Inside My Camera Bag | Max Thompson

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I am a Los Angeles-based photographer specializing in various genres, including high fashion, portraiture, fine art, and lifestyle photography.

Since relocating to Los Angeles in 2014, I have worked as a freelance photographer. I initially used full-frame DSLRs and later transitioned to mirrorless cameras.

However, during the recent challenging times brought about by the pandemic, I delved deeper into the world of 120 film.

Nowadays, I predominantly shoot on film, with my workhorse being the Hasselblad H5D.

This remarkable camera offers digital and film photography flexibility through its interchangeable backs. This allows me to seamlessly switch between digital and film formats based on client preferences or personal projects.

The medium format capabilities of the Hasselblad ensure exceptional detail in the negatives, making them perfect for showcasing in art galleries.

As for lenses, I prefer to keep it minimal. My go-to lens is the Hasselblad 50-110mm f/3 HC, allowing quick perspective changes during on-location shoots.

Additionally, I have a Hasselblad 210mm f/4 HC lens, which adds a unique touch by creating a tighter background behind the subject.

When shooting with 120 film, I often use slide film to achieve cool tones and striking contrast. I also enjoy experimenting with black-and-white film from Cinestill or Kodak.

In addition to my love for film, I utilize various Polaroid cameras that require fp100c peel-apart film. Although this film has been discontinued recently, it possesses an irreplaceable aesthetic that I find captivating.

My go-to camera for Polaroid portraits is the Polaroid Bigshot, which requires disposable flash cubes. I rely on the Fujifilm FP-1 Land Camera for wider-perspective shots, which excels at capturing outdoor images flooded with natural sunlight.

For Polaroids that do not require fp100c film, I enjoy using the Polaroid OneStep2 and, more recently, the Instax Wide.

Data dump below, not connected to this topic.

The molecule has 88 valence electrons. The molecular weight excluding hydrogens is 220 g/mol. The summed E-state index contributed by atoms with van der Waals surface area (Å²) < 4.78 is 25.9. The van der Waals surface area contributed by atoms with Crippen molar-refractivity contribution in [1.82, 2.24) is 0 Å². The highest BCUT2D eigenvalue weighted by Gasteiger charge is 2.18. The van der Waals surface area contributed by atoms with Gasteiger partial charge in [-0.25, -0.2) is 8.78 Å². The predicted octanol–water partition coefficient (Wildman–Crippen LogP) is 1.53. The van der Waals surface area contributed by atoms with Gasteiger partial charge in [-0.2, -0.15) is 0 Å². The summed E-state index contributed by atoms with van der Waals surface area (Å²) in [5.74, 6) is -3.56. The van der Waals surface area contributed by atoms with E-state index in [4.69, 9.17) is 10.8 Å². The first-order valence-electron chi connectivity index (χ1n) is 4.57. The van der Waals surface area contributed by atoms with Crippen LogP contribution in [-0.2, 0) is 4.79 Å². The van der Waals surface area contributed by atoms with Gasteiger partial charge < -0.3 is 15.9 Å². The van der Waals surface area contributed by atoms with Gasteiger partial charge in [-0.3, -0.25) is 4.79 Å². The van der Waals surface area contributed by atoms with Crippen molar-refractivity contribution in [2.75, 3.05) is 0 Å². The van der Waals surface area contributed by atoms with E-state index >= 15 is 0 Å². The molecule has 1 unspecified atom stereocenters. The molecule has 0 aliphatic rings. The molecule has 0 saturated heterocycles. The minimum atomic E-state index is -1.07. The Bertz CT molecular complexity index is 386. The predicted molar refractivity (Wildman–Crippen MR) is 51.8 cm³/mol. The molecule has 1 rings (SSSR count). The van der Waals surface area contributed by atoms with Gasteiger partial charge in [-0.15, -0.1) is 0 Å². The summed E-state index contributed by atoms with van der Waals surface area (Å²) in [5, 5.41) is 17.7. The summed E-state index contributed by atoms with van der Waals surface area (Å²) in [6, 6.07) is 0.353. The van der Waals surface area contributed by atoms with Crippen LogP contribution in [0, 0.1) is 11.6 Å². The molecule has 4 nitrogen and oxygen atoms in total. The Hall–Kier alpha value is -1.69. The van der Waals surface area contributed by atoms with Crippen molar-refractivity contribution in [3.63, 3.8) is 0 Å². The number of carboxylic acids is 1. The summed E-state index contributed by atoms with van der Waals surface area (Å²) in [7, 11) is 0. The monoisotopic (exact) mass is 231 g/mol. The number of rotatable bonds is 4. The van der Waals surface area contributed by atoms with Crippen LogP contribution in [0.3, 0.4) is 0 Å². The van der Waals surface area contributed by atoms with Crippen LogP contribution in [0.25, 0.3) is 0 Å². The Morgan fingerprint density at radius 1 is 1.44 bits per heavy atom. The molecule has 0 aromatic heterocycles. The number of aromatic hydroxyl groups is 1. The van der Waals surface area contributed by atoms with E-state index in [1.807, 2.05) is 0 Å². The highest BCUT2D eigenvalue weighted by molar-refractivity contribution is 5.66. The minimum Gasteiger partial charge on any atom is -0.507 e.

To ensure precise exposure when shooting film, I rely on the efficiency of my Sekonic light meter.

Equipment List:

Hasselblad H5D-50C

Hasselblad HM 16-32mm 12-/220 Medium Format Film back x2

Hasselblad HC 50-110mm f/3

Hasselblad HC 210mm f/4

Polaroid BigShot

Polaroid OneStep2

Fujifilm Instax Wide 300

Sekonic L-308X-U Light Meter

Website | Instagram


I’m a photographer based in Los Angeles, California. My work ranges from fashion, portraiture, lifestyle, and fine art.

I shoot for publications in the fashion industry and on-set stills for motion pictures, which means meeting deadlines while on the go. To keep my workflow organized and consistent, I’ve kept my tools and equipment to a comfortable minimum.

I bought my first DSLR in 2011, a Canon EOS T2i. I began posting my work to social media just before I created my own website to showcase my portfolio book as it progressed. Lots of my friends would see my pictures, asking me to help them build their modeling portfolios, and it took off from there.

I went through a couple of 1.6-crop Canon bodies (the Canon EOS T2i and Canon EOS 7D) before I upgraded to a Canon EOS 5D Mark II. I currently use the Canon EOS 5D Mark III.

Photography is about capturing a moment in time as you see it, which means utilizing natural lighting. I own a Canon flash that I’ll rarely pull out of the bag, but most of my work is without it. I also own a prism made by Neewer, which I sometimes use to create a rainbow light on a model.

I love finding new ways to manipulate and bend light to create pictures that are visually stimulating in a natural sense.